Chongqed.org attempts to usurp spammers' search-engine position through orchestrated, non-violent retaliation by popular blogs and wikis. By posting hyperlinks from the spammed terms to the chongqed.org site, blog and wiki operators can throw spammers to the mat. As the Chongqed.org site proclaims to spammers, "All your page ranks are belong to us."

At present, the technique is very labor intensive. And Chongqed.org has only managed to grab top search-engine rankings on a couple of keywords used by spammers. But that could change dramatically if more sites and wiki owners posted links to Chongqed.org, said Heumann.

By contrast, spam vampire tools offer immediate and nearly irresistible retaliatory power. A trial run of one such program using a cable modem easily sucked down over 2 MB of bandwidth per minute from a couple of spammer sites. (Lycos says its Flash-based screensaver throttles individuals from using over 3 MB per day.) Since many hosting firms charge steep premiums when their customers exceed predetermined bandwidth quotas, such attacks can quickly hurt spammers in the pocketbook.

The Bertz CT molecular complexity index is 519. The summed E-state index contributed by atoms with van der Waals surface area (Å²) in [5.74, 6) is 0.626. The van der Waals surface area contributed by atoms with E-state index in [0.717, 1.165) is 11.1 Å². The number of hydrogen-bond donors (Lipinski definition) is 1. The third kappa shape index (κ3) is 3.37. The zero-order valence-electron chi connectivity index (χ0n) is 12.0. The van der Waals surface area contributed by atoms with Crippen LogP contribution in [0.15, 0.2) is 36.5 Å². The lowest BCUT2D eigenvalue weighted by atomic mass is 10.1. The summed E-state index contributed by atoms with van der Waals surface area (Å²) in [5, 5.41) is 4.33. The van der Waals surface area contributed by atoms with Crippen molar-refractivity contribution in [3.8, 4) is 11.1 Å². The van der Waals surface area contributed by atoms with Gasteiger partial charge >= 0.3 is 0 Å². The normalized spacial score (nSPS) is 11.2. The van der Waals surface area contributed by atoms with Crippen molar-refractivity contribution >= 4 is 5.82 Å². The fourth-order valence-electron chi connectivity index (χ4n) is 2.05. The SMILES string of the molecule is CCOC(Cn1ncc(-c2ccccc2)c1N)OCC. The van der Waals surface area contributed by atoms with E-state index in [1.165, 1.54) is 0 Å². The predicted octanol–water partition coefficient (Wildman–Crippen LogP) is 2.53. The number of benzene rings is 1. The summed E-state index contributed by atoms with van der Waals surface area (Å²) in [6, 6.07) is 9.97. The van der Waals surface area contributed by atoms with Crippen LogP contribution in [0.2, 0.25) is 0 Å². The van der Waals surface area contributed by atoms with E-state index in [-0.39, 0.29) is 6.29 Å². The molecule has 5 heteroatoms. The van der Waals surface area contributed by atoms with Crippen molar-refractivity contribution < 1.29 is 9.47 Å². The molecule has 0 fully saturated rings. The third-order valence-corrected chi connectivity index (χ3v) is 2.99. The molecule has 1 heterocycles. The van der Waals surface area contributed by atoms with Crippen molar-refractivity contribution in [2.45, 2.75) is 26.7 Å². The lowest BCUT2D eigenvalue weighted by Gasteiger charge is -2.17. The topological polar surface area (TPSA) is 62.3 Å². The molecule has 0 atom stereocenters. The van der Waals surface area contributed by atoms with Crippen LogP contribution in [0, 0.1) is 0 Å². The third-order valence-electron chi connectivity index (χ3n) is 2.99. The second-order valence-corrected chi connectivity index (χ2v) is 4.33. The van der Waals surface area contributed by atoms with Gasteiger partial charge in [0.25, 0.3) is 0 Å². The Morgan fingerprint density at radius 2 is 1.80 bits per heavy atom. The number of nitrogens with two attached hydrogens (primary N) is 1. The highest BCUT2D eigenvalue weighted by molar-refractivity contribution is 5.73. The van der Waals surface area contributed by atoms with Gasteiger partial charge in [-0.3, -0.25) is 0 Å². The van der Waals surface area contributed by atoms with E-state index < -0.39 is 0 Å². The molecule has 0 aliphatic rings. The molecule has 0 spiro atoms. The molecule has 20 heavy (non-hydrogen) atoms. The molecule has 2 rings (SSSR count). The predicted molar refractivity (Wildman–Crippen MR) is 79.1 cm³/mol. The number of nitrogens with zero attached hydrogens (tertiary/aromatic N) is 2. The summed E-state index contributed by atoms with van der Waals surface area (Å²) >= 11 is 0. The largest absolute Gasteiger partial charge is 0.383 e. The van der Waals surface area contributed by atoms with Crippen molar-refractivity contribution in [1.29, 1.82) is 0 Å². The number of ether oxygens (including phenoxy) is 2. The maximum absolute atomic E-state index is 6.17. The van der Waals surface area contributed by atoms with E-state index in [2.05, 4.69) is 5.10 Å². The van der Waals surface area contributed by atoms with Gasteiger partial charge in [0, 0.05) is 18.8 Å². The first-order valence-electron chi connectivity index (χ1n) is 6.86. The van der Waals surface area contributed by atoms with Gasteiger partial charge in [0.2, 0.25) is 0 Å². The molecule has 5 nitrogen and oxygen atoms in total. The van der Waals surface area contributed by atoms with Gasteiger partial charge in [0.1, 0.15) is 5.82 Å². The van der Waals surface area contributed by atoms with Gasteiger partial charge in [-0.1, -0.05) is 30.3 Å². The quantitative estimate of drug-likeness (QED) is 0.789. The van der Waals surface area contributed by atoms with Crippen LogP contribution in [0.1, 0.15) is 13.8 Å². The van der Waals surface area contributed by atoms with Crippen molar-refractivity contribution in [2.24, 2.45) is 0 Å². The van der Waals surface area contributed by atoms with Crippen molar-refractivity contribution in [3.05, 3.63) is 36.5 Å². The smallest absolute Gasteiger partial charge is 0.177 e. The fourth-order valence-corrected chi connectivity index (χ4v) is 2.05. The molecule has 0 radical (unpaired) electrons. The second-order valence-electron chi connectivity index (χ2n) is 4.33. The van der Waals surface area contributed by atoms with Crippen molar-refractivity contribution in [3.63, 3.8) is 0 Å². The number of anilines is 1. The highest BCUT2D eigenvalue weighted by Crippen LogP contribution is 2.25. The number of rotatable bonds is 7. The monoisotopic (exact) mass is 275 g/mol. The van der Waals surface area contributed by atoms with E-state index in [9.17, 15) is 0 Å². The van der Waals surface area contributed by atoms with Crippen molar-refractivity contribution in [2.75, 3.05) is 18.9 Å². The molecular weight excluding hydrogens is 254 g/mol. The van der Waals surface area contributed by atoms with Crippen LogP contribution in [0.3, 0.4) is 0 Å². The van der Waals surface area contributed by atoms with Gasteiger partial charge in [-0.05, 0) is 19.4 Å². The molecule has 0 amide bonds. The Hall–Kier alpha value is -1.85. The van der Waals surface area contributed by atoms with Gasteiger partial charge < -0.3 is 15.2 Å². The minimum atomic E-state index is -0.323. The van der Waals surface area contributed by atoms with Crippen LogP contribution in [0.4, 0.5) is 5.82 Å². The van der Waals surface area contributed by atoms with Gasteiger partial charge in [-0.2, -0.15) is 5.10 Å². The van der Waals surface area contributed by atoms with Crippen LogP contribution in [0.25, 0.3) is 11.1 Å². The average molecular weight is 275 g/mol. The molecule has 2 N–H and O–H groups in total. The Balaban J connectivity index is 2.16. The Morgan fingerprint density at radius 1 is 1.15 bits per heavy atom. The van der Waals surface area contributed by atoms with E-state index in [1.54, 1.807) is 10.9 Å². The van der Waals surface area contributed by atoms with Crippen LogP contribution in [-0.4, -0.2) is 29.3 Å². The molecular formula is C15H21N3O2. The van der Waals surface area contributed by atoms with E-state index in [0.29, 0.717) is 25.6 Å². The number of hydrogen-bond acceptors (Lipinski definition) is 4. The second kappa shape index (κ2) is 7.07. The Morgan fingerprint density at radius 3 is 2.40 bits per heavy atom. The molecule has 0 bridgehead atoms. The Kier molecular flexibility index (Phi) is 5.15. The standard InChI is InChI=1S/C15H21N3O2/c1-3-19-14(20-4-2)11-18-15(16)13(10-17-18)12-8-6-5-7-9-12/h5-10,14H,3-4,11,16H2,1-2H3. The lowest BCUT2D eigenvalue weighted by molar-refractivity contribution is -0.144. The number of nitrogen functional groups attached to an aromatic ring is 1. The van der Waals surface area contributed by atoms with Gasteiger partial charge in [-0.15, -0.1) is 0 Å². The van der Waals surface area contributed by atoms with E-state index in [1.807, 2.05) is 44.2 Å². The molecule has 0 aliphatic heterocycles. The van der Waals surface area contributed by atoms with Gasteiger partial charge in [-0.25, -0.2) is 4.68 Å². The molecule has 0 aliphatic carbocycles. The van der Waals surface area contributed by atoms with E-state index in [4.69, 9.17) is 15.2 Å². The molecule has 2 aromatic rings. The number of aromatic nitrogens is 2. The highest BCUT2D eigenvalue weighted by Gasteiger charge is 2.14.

Spam vampires appear to have captured the attention of junk emailers. In September, a German spammer posted a plea in an online spam forum, seeking help against such attacks. According to the notice, anti-spammers have "set up a script that reloads all my pics from my hosted website every minute. This causes enormous traffic as everybody can imagine, and now I'm looking for fast help."

According to the unidentified operators of Artists Against 419, over 173 fake bank and other scam sites have been shut down using the site's image-loading technique coupled with a tag-team approach known as the Monthly FlashMob, in which groups of Lad Vampire users simultaneously target a spammer's site using the tool.

One independent analysis found that the Lycos screensaver drains bandwidth from target sites by sending repeated, malformed http requests. The legality of the program, as well as that of the spam vampires, has yet to be tested. To be sure, the screensaver is a blunt instrument in the fight against spam.

Calle Sjnell, creative director for Starring, the Swedish firm that created the "Make Love, Not Spam" campaign for Lycos, provided no insight into how targets were prioritized. According to Sjnell, the URLs of spam sites are chosen from "several SURBLs [spam URL realtime blocklists] including SpamCop" and manually checked by staff.

Yet, one target site highlighted on the anti-spam program's "Effects of the campaign" page wasn't listed on any blacklists, according to a popular checker.